viernes, 3 de junio de 2016

Who is Mrs. Vandebilt?


You Gave Me The Answer – Ian from England asks...

You Gave Me The Answer – Ian from England asks...
What a mad May! Paul’s ‘One On One’ tour has been very much out there and on the run – covering some serious ground from Little Rock to Sioux Falls, Minneapolis and all the way to Argentina!

Although busy with tour rehearsals and performances, perhaps unsurprisingly, Paul has also had fingers in other very exciting project pies. Earlier this month we announced the launch of a brand new six-part virtual reality documentary series, which finds Paul in his private home studio, discussing songs from his forthcoming release ‘Pure Mcartney’. (Check out the first two episodes/songs ‘Coming Up and ‘Dance Tonight’ HERE!)
We loved hearing the stories and facts behind some of our favourite songs. In the films Paul recounts some of the thoughts and processes he went through whilst writing them... and it's a super cool experience seeing him in virtual reality too!
Paul often creates whole narratives around the characters in his songs, some fictitious, somes not. Fans will be familiar with Uncle Albert, Jenny Wren, Admiral Halsey, and one of Paul's most enigmatic and mysterious creations: Eleanor Rigby. And what about Mrs. Vandebilt?
Ian from England got in touch to ask a question we’ve often pondered ourselves whilst dancing along to the Band on the Run album - Ho Hey Ho! “Just who exactly is Mrs. Vandebilt?”
Shortly before he flew to Düsseldorf, Germany to bring the 'One On One' tour to Europe, we caught up with Paul to find out:
“Thank you for your question, Ian. In America there was a famously rich family called Vandebilt. So in the song I wanted one of my characters to be a figure of authority, and I randomly chose Mrs. Vandebilt to indicate this.”

Who is your favourite character from Paul's songs? Let us know in the comments below...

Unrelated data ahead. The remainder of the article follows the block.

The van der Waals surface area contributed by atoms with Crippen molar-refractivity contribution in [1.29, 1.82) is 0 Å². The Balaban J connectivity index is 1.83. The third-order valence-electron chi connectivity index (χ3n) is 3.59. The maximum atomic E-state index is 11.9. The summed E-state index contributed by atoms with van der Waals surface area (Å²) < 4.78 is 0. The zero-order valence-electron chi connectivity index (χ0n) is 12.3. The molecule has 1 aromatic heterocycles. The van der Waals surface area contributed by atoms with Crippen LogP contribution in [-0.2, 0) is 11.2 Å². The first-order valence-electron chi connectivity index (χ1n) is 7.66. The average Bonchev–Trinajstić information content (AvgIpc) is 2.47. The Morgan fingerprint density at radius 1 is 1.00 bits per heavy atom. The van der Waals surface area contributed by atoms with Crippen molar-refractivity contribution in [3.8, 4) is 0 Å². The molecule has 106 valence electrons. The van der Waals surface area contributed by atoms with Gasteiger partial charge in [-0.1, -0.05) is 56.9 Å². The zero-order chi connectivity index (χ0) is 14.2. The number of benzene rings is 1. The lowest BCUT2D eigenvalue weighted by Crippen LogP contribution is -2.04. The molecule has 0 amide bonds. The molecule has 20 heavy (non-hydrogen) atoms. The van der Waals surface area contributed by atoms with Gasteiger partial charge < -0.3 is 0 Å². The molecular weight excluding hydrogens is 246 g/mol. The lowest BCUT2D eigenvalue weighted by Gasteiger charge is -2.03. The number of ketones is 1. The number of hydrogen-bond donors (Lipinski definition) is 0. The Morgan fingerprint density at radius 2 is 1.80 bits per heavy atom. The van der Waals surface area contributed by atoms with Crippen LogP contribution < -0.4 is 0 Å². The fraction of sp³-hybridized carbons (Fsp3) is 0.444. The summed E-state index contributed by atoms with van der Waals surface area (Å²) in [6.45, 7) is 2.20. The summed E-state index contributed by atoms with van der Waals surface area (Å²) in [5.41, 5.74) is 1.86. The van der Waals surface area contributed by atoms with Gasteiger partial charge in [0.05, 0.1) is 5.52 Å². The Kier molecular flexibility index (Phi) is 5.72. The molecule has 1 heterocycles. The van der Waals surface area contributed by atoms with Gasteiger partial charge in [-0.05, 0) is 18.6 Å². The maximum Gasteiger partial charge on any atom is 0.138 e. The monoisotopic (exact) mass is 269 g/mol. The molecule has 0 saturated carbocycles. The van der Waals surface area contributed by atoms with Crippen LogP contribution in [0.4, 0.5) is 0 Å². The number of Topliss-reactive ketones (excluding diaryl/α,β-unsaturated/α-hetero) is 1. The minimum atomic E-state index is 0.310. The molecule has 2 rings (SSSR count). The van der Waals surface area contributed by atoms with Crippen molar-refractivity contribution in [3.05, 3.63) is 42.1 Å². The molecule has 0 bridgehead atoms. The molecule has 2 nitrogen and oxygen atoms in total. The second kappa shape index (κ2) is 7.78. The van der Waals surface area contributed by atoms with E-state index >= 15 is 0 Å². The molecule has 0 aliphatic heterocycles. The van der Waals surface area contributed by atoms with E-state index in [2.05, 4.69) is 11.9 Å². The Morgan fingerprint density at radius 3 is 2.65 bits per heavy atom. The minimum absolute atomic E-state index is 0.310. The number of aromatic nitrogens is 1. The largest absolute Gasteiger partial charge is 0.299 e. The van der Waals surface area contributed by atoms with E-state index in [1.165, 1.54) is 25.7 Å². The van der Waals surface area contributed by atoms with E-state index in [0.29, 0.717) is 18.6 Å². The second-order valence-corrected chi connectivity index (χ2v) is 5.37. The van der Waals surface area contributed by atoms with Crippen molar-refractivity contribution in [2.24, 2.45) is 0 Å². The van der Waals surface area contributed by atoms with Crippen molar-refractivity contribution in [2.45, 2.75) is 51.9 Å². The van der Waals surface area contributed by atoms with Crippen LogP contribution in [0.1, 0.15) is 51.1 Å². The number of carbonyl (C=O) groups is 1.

Mrs. Vandebilt

"Mrs. Vandebilt" is a song by Paul McCartney and Wings from the album Band on the Run. The track was not issued as a single in the UK or US, but was a single in Continental Europe and Australia.

Mrs. Vandebilt
Writing and recording
The opening lines of the song are taken from the catchphrase of English music hall performer Charlie Chester. Chester's catchphrase was "Down in the jungle living in a tent, better than a bungalow, no rent"; the lyrics changed this to "Down in the jungle living in a tent, You don't use money you don't pay rent".

Howie Casey is featured with a saxophone solo.

The song was recorded during the album sessions in Lagos, Nigeria. The studio suffered a power outage during the session, but the recording continued with backup generators. Additional overdubs were later done in London.

The forced laughter that closed Mrs Vandebilt was influenced by Charlie Chester's effects on his studio audience. Wings added more laughter in London's AIR Studios after returning from Lagos, Nigeria. McCartney recalled: "The laughing? It started off in Africa. We were doing sort of daft laughs at the end. When we got back we eventually overdubbed this crowd of people who were laughing. It was great listening to the tapes, trying to select the little bit of laughter that we would use. Most of it was us, but we need a little bit to cushion it up. It was great listening to a roomful of people laughing in stereo. They were getting into all these laughing bits, and we were on the floor."

mrs.vandebilt / bluebird 45 rpm single
Mrs Vandebilt

An album track from the 1973 Paul McCartney and Wings album Band On The Run, Mrs Vandebilt later became a fixture of McCartney's live shows.

The name was a misspelling of the Vanderbilt family, the US dynasty of Dutch descent whose patriarch, Cornelius Vanderbilt, made a fortune in the 19th century through rail and shipping empires.

The lyrics, however, contained little more than a passing mention to the family - notably in the lines "When your pile is on the wane/You don't complain of robbery", a reference to the family's financial decline in the 20th century. Instead, McCartney used the name as a starting point for a scenario of his own invention.

Mrs Vandebilt was a good one. I didn't know anything about her but I just knew she was like... a rich person.
Paul McCartney

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